Sunday, 9 March 2014

Noise Maker

Unhappy with how my first object manipulation went, I decided to move on to the next objective set 
for the class – to drill a hole in something. Seeing as it wasn’t very practical for either the 
plastic bag or chain I continued to work with the can, this time focusing on the lid. 
I put one hole in the center and then threaded the chain through it. 
By adding the chain I completed the ‘add a string’ side of the instructions and gave
purpose/noise making ability to the hole.

The sound created by my noisemaker was interesting, the ribbed texture of the chain against 
the metal lid worked well. I chose the correct size drill bit – small enough to force the two 
materials to connect and make sound but also not too small that it wouldn’t slide smoothly. 
The size means the sound is consistent – how long it goes for is determined by how far 
you let it slide, the angle the chain creates also controls how loud the sound it.

If I were to relate the sound my noisemaker created back to a painting I would describe it as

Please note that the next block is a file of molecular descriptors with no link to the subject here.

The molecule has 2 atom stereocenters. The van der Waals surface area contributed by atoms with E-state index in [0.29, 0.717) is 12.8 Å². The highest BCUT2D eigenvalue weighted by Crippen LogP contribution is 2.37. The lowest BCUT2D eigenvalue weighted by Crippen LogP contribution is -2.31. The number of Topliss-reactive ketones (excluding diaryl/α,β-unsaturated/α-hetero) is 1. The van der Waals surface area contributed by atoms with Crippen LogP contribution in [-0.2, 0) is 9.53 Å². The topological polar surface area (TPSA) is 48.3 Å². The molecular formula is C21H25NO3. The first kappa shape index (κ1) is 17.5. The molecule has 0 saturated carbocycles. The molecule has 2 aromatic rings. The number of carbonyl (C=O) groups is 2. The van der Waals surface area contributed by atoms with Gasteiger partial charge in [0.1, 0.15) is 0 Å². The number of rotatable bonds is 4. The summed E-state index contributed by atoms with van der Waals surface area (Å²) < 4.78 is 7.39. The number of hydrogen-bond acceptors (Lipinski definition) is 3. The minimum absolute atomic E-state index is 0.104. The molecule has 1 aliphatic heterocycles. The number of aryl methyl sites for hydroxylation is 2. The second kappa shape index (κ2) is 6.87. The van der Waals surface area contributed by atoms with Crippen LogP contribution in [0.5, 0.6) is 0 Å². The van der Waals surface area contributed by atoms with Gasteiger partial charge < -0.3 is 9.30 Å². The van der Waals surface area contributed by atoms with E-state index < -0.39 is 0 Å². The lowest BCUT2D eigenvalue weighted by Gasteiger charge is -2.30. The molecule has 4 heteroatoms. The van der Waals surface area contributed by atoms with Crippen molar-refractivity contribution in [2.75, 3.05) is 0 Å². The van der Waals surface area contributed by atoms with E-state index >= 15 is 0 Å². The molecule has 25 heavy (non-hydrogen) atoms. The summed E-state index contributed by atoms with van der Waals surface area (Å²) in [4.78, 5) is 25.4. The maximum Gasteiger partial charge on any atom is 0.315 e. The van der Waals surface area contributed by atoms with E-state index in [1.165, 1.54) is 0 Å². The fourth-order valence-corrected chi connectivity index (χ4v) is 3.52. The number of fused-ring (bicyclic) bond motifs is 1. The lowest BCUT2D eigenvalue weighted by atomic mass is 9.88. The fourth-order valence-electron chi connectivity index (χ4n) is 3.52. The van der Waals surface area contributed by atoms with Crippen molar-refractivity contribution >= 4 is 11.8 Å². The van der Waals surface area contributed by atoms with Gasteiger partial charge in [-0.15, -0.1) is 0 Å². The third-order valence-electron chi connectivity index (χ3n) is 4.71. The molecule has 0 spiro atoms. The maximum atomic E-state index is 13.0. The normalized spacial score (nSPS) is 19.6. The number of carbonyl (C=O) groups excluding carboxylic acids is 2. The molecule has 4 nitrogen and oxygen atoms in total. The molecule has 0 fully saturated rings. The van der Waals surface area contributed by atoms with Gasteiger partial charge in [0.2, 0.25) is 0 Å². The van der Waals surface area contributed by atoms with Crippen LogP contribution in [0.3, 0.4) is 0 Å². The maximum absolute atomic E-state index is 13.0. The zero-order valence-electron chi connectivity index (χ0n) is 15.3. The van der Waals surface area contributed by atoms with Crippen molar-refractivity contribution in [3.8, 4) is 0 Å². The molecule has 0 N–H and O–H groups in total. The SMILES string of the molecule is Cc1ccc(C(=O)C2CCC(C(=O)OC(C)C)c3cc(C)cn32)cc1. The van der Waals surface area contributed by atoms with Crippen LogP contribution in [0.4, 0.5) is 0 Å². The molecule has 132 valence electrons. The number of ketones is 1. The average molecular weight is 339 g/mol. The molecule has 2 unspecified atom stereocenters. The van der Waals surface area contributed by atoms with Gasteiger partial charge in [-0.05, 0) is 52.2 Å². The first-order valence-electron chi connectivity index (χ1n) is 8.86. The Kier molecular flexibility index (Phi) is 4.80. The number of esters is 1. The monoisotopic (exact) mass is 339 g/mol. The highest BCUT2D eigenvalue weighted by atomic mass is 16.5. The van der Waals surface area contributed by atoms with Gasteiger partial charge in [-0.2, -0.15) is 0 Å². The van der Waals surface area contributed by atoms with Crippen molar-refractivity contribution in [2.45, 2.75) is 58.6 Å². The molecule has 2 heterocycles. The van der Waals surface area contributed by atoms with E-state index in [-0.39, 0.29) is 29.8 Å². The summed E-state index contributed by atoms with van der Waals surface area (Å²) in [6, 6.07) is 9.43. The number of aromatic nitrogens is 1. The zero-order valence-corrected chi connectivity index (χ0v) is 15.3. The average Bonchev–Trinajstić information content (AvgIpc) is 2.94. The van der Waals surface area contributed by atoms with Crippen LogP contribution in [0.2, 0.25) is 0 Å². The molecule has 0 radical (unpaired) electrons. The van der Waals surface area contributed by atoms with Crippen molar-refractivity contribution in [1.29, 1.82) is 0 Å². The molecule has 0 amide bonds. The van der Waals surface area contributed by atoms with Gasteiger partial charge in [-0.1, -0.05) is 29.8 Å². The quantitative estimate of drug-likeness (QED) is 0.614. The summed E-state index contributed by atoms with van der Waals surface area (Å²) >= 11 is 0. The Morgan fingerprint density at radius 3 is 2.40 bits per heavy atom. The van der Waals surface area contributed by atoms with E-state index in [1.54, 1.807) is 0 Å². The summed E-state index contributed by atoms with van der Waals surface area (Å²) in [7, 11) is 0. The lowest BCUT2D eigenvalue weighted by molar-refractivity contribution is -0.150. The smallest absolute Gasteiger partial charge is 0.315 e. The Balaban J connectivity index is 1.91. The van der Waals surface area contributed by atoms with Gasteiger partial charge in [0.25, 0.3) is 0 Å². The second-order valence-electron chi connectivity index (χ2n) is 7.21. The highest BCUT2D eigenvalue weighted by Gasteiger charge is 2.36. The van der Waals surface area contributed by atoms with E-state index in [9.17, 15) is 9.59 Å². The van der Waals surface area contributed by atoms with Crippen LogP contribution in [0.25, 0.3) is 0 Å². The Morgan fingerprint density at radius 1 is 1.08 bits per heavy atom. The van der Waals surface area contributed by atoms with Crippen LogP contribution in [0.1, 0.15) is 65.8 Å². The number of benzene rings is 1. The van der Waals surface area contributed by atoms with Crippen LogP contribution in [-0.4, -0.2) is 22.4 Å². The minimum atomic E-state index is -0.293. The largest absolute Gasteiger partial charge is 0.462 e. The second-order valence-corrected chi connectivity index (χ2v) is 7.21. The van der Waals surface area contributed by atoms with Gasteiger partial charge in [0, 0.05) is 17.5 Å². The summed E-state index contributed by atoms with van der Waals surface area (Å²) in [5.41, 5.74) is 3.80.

very flat and one-dimensional. Through out my research in to sound art I have been more drawn 
to works that had depth and layering of sound. I wanted to recreate that through adding 
different objects on to the chain so they could both move along and create different 
sound simultaneously.

To do this I took the remnants of my can, a pair of round nose pliers and twister the pieces of tin 
in to a rough loop, I then continued to twist tighter to make it small enough to keep in contact 
with the chain. Twisting it tighter also meant I created several sections within the loop. 
This adds to the sounds I can create as the chain feeds through either a smaller or larger opening 
each creating different noise.

Trying to follow all the steps set for the class I attempted to connect wood and metal. 
Although it didn’t turn out as I had intended – the reason that the tin and chain worked so well is because 
they are both made from metal and create a decent sound (in terms of volume) the wood on the 
other hand made a very soft sound you could hardly hear as the chain passed through it. 
It would have easily been lost in a live performance with other noisemakers over powering it.
 Potentially in the future I could get a few more pieces of wood – the chain rubbing against the 
wood five times could make it five times as loud?

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